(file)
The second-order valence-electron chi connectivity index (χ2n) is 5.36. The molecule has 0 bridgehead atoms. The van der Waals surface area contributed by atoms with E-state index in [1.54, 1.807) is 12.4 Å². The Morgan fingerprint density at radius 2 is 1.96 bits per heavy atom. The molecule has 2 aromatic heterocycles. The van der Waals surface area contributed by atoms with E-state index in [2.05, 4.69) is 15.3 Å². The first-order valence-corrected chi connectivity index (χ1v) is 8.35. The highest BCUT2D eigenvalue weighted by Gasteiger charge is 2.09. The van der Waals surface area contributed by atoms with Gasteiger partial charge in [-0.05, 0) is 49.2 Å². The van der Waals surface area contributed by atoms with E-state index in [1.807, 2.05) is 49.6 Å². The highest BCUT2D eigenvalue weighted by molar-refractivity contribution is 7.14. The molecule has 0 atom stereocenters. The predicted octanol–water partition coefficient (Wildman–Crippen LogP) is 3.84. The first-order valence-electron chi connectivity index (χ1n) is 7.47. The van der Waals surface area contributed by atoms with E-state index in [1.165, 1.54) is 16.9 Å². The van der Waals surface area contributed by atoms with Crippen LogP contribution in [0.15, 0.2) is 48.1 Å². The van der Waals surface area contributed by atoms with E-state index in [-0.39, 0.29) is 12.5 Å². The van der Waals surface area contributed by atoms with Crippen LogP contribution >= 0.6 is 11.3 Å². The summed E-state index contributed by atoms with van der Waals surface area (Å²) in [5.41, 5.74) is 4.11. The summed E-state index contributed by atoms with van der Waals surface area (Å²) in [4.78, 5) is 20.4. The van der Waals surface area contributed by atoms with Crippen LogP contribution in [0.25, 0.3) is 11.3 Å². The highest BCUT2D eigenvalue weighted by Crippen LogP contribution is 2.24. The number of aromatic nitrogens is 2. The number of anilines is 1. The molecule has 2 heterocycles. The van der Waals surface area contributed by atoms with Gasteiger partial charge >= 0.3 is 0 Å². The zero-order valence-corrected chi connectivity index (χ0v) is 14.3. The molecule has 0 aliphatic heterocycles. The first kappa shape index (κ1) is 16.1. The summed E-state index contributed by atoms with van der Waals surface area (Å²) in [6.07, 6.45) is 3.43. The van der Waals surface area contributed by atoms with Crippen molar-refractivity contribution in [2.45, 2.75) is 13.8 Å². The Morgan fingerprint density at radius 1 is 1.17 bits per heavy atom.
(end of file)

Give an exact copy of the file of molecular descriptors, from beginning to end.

The second-order valence-electron chi connectivity index (χ2n) is 5.36. The molecule has 0 bridgehead atoms. The van der Waals surface area contributed by atoms with E-state index in [1.54, 1.807) is 12.4 Å². The Morgan fingerprint density at radius 2 is 1.96 bits per heavy atom. The molecule has 2 aromatic heterocycles. The van der Waals surface area contributed by atoms with E-state index in [2.05, 4.69) is 15.3 Å². The first-order valence-corrected chi connectivity index (χ1v) is 8.35. The highest BCUT2D eigenvalue weighted by Gasteiger charge is 2.09. The van der Waals surface area contributed by atoms with Gasteiger partial charge in [-0.05, 0) is 49.2 Å². The van der Waals surface area contributed by atoms with E-state index in [1.807, 2.05) is 49.6 Å². The highest BCUT2D eigenvalue weighted by molar-refractivity contribution is 7.14. The molecule has 0 atom stereocenters. The predicted octanol–water partition coefficient (Wildman–Crippen LogP) is 3.84. The first-order valence-electron chi connectivity index (χ1n) is 7.47. The van der Waals surface area contributed by atoms with E-state index in [1.165, 1.54) is 16.9 Å². The van der Waals surface area contributed by atoms with Crippen LogP contribution in [0.15, 0.2) is 48.1 Å². The van der Waals surface area contributed by atoms with E-state index in [-0.39, 0.29) is 12.5 Å². The van der Waals surface area contributed by atoms with Crippen LogP contribution >= 0.6 is 11.3 Å². The summed E-state index contributed by atoms with van der Waals surface area (Å²) in [5.41, 5.74) is 4.11. The summed E-state index contributed by atoms with van der Waals surface area (Å²) in [4.78, 5) is 20.4. The van der Waals surface area contributed by atoms with Crippen LogP contribution in [0.25, 0.3) is 11.3 Å². The highest BCUT2D eigenvalue weighted by Crippen LogP contribution is 2.24. The number of aromatic nitrogens is 2. The number of anilines is 1. The molecule has 2 heterocycles. The van der Waals surface area contributed by atoms with Gasteiger partial charge >= 0.3 is 0 Å². The zero-order valence-corrected chi connectivity index (χ0v) is 14.3. The molecule has 0 aliphatic heterocycles. The first kappa shape index (κ1) is 16.1. The summed E-state index contributed by atoms with van der Waals surface area (Å²) in [6.07, 6.45) is 3.43. The van der Waals surface area contributed by atoms with Crippen molar-refractivity contribution in [2.45, 2.75) is 13.8 Å². The Morgan fingerprint density at radius 1 is 1.17 bits per heavy atom.